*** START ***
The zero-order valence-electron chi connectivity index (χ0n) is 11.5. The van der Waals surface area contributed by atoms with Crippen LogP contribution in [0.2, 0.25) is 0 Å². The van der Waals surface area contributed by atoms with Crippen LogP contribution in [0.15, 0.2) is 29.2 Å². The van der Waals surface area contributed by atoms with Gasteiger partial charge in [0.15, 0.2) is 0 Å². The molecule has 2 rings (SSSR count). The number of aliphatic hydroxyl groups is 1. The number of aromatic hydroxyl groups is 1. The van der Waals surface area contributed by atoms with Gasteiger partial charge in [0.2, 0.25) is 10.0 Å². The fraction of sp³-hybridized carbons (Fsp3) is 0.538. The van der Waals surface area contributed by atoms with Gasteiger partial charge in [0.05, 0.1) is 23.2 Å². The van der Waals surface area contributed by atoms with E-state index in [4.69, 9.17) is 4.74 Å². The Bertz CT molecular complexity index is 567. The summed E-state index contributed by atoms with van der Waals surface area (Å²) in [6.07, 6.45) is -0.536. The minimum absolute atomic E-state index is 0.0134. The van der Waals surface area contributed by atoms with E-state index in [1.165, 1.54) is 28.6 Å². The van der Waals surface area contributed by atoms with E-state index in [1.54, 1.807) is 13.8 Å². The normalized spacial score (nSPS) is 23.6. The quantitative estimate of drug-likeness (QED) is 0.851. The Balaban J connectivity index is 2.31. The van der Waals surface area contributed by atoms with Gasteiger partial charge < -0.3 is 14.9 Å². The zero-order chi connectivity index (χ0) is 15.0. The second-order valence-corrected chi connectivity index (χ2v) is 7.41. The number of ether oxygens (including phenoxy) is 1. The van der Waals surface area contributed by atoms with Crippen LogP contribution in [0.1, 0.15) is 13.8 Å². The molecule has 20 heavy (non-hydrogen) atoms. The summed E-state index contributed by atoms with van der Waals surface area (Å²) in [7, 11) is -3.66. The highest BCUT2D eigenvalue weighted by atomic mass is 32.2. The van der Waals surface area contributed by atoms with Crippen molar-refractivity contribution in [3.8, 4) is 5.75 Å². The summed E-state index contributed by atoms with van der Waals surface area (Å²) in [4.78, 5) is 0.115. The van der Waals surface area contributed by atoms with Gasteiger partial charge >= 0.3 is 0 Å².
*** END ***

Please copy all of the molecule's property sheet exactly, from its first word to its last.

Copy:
The zero-order valence-electron chi connectivity index (χ0n) is 11.5. The van der Waals surface area contributed by atoms with Crippen LogP contribution in [0.2, 0.25) is 0 Å². The van der Waals surface area contributed by atoms with Crippen LogP contribution in [0.15, 0.2) is 29.2 Å². The van der Waals surface area contributed by atoms with Gasteiger partial charge in [0.15, 0.2) is 0 Å². The molecule has 2 rings (SSSR count). The number of aliphatic hydroxyl groups is 1. The number of aromatic hydroxyl groups is 1. The van der Waals surface area contributed by atoms with Gasteiger partial charge in [0.2, 0.25) is 10.0 Å². The fraction of sp³-hybridized carbons (Fsp3) is 0.538. The van der Waals surface area contributed by atoms with Gasteiger partial charge in [0.05, 0.1) is 23.2 Å². The van der Waals surface area contributed by atoms with E-state index in [4.69, 9.17) is 4.74 Å². The Bertz CT molecular complexity index is 567. The summed E-state index contributed by atoms with van der Waals surface area (Å²) in [6.07, 6.45) is -0.536. The minimum absolute atomic E-state index is 0.0134. The van der Waals surface area contributed by atoms with E-state index in [1.165, 1.54) is 28.6 Å². The van der Waals surface area contributed by atoms with E-state index in [1.54, 1.807) is 13.8 Å². The normalized spacial score (nSPS) is 23.6. The quantitative estimate of drug-likeness (QED) is 0.851. The Balaban J connectivity index is 2.31. The van der Waals surface area contributed by atoms with Gasteiger partial charge < -0.3 is 14.9 Å². The zero-order chi connectivity index (χ0) is 15.0. The second-order valence-corrected chi connectivity index (χ2v) is 7.41. The number of ether oxygens (including phenoxy) is 1. The van der Waals surface area contributed by atoms with Crippen LogP contribution in [0.1, 0.15) is 13.8 Å². The molecule has 20 heavy (non-hydrogen) atoms. The summed E-state index contributed by atoms with van der Waals surface area (Å²) in [7, 11) is -3.66. The highest BCUT2D eigenvalue weighted by atomic mass is 32.2. The van der Waals surface area contributed by atoms with Crippen molar-refractivity contribution in [3.8, 4) is 5.75 Å². The summed E-state index contributed by atoms with van der Waals surface area (Å²) in [4.78, 5) is 0.115. The van der Waals surface area contributed by atoms with Gasteiger partial charge >= 0.3 is 0 Å².